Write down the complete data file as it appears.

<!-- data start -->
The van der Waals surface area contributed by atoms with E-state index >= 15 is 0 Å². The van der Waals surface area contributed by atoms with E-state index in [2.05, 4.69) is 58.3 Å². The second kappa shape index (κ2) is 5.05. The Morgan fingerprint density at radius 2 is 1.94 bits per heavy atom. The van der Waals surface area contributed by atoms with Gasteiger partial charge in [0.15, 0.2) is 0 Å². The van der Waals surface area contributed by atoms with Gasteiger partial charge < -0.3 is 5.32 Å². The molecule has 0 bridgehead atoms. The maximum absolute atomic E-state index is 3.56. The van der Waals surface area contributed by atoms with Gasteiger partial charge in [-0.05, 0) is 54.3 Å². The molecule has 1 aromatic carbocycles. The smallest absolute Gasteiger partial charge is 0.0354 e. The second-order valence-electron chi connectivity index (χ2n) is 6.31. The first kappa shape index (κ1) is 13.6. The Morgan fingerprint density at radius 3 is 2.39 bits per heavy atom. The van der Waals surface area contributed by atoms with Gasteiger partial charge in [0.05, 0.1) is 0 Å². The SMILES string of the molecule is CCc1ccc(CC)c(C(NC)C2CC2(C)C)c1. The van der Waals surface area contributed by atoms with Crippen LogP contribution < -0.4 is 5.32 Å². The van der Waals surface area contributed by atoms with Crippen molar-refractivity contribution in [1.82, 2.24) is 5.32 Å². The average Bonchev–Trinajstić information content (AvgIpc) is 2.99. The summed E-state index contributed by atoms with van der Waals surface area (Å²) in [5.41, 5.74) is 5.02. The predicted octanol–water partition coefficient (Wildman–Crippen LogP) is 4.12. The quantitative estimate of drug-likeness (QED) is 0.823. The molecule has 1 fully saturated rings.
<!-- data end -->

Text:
The van der Waals surface area contributed by atoms with E-state index >= 15 is 0 Å². The van der Waals surface area contributed by atoms with E-state index in [2.05, 4.69) is 58.3 Å². The second kappa shape index (κ2) is 5.05. The Morgan fingerprint density at radius 2 is 1.94 bits per heavy atom. The van der Waals surface area contributed by atoms with Gasteiger partial charge in [0.15, 0.2) is 0 Å². The van der Waals surface area contributed by atoms with Gasteiger partial charge < -0.3 is 5.32 Å². The molecule has 0 bridgehead atoms. The maximum absolute atomic E-state index is 3.56. The van der Waals surface area contributed by atoms with Gasteiger partial charge in [-0.05, 0) is 54.3 Å². The molecule has 1 aromatic carbocycles. The smallest absolute Gasteiger partial charge is 0.0354 e. The second-order valence-electron chi connectivity index (χ2n) is 6.31. The first kappa shape index (κ1) is 13.6. The Morgan fingerprint density at radius 3 is 2.39 bits per heavy atom. The van der Waals surface area contributed by atoms with Gasteiger partial charge in [0.05, 0.1) is 0 Å². The SMILES string of the molecule is CCc1ccc(CC)c(C(NC)C2CC2(C)C)c1. The van der Waals surface area contributed by atoms with Crippen LogP contribution < -0.4 is 5.32 Å². The van der Waals surface area contributed by atoms with Crippen molar-refractivity contribution in [1.82, 2.24) is 5.32 Å². The average Bonchev–Trinajstić information content (AvgIpc) is 2.99. The summed E-state index contributed by atoms with van der Waals surface area (Å²) in [5.41, 5.74) is 5.02. The predicted octanol–water partition coefficient (Wildman–Crippen LogP) is 4.12. The quantitative estimate of drug-likeness (QED) is 0.823. The molecule has 1 fully saturated rings.